Prince Rogers Nelson was named by his dad, John L. Nelson, who fronted a Minneapolis jazz band called, "The Prince Rogers Trio." That's quite a name to live up to and Prince surpassed those expectations tenfold.
Meanwhile, my parents told me that if I was a girl I was going to be named Jill...a name I could never live up to.
There was originally a bass line in his massive hit, "When Doves Cry," but Prince took it out in the final mixing of the song. This was unheard of, especially for what is considered a dance/R&B tune. So why did he do it? You don't need to know why. Don't question the ways of Prince, rather blindly accept his brilliance and say thank you.
3. Prince Originally Did Not Write 'Kiss' for Himself
He wrote it for the band Mazarati, a funk/rock group on his Paisley Park label that was being produced by Prince's bass player, Brown Mark. As the story goes, Prince wrote the song fairly quickly and just gave it to the band, who then reworked it, making it a more sparse and minimalistic sound, similar to what the popular version is. They next day Prince heard it, liked it...and took it back. Prince offered them the chance to record the song "Jerk Out." Mazarati declined, and Prince gave it to The Time, and the song became their biggest hit.
His song "Darling Nikki" off of Purple Rain was so scandalous to the future Mrs. Vice President that in 1985 Tipper Gore formed the PMRC, or the Parents Music Resource Center, to combat songs that were deemed inappropriate for children. I mean, really, is the lyric, "I knew a girl named Nikki I guess you could say she was a sex fiend/I met her in a hotel lobby masturbating with a magazine," that dirty?
Listen, I was a kid when I first heard that song and I turned out fine. Seriously...I AM FINE.
5. Prince Technically Did Not Write 'Manic Monday'
It is common knowledge that Prince wrote The Bangles breakout hit, "Manic Monday." The actual writing credit goes to a man named Christopher Tracy. Who is Christopher Tracy? Well, if you said it's Prince's nom de plume, you are correct. And if you said it was also the name of the character that Prince played in his second and underrated (yes, underrated) film, Under the Cherry Moon, then you are again correct and a big Prince fan.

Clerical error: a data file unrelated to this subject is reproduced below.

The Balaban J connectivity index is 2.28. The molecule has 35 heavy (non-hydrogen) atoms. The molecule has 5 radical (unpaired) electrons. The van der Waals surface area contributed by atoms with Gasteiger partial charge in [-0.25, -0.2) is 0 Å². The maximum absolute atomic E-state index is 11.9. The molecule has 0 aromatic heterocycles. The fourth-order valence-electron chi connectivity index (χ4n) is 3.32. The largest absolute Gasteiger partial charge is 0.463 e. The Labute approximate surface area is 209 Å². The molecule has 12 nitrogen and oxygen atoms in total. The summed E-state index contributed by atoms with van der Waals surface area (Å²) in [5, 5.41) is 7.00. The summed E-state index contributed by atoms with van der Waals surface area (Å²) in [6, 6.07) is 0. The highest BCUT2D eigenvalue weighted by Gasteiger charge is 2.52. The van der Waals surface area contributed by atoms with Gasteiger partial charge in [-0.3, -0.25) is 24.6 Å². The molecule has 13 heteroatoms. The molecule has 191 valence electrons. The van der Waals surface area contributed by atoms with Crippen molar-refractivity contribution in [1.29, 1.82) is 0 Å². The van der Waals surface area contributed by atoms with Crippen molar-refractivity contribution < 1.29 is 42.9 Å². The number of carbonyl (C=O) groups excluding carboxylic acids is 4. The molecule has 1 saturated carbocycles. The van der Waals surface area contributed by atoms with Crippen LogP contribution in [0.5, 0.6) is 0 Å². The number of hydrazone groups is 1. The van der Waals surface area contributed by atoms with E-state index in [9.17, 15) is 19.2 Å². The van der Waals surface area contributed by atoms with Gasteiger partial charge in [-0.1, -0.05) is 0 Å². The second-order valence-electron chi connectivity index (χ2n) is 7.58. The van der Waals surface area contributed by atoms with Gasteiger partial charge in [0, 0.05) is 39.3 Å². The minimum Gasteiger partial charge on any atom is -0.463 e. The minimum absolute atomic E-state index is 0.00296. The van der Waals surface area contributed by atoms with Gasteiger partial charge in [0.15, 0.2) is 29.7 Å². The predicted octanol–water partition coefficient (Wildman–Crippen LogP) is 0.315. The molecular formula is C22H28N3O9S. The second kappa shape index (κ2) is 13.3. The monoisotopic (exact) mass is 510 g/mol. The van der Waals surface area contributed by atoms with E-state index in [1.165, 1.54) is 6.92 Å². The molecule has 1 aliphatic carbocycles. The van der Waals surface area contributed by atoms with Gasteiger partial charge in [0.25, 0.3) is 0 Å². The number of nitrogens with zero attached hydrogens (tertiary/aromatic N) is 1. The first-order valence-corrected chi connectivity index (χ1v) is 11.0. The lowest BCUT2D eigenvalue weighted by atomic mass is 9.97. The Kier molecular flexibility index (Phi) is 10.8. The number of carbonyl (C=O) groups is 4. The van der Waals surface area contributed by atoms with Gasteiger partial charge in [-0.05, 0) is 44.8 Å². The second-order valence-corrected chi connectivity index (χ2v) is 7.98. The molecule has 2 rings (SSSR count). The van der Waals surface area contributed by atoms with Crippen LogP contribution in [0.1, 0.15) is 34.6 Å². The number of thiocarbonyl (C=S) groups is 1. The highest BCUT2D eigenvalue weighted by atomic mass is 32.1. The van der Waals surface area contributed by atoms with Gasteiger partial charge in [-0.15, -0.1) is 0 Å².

But not as big as me...no one is as big of a Prince fan as me.
Many of Prince's song lyrics contain the number seven. There is his hit song "7," of course, as well as his B-side "17 Days," and such lyrics as "I begged for a kiss/she gave me 7" from "I Love U in Me, "Every Christmas night for 7 years now/I drink banana daiquiris 'til I'm blind," from "Another Lonely Christmas," to name a few. So what's the deal with Prince and the number seven?*
(*Please read that above sentence in a Seinfeld voice.)
Well, according to religious scholars, the number seven is associated with God and all things spiritual and mystic: concepts and ideas that Prince had always been fascinated with since a young child. Plus, he was born on June 7th...and he died at 10:07am.
Though a long-standing resident of Minneapolis, in 2004 Prince rented the LA home of NBA power forward Carlos Boozer, then went ahead and completely remodeled the entire place without the basketball player's permission (though Prince sent him a large check to pay for the costs to return it to normal). According to Boozer, Prince placed his logo front and center where Boozer previously had two lions, pillars were painted purple, a guest bedroom was converted into a hair salon and an exercise room was turned into a nightclub, complete with disco ball.
You're welcome, Carlos.
8. Prince and the King of Pop Almost Had a Collabo
Kevin Smith was once hired by Prince to direct a documentary in 2001. Smith had contacted him with the hopes of getting clearance for one of Prince's songs for his upcoming film Jay and Silent Bob Strike Back, and Prince, a big fan of Smith's 1999 film Dogma, said no to the song but how about a documentary about himself? Naturally, Smith jumped at the chance, did the documentary, only to have Prince put it into his infamous "Vault," declaring it was only for "private use."
I have a vault, too. Okay, it's really more of a drawer, and all it contains are scraps of paper from an unfinished spy novel, a few inkless pens, a LeBron James jersey that no longer fits me, and an endless supply of broken dreams.
He sang, he danced, he created brilliant music. But Prince could also roller skate like a winged angel. According to Roots drummer Questlove, when he was once invited by his Royal Badness to an after-hours skating party, "Prince had the briefcase out on the floor. He clicked the lock and opened it, and took out the strangest, most singular pair of roller skates I had ever seen. They were clear skates that lit up, and the wheels sent a multicolored spark trail into your path...He took them out and did a big lap around the rink. Man. He could skate like he could sing."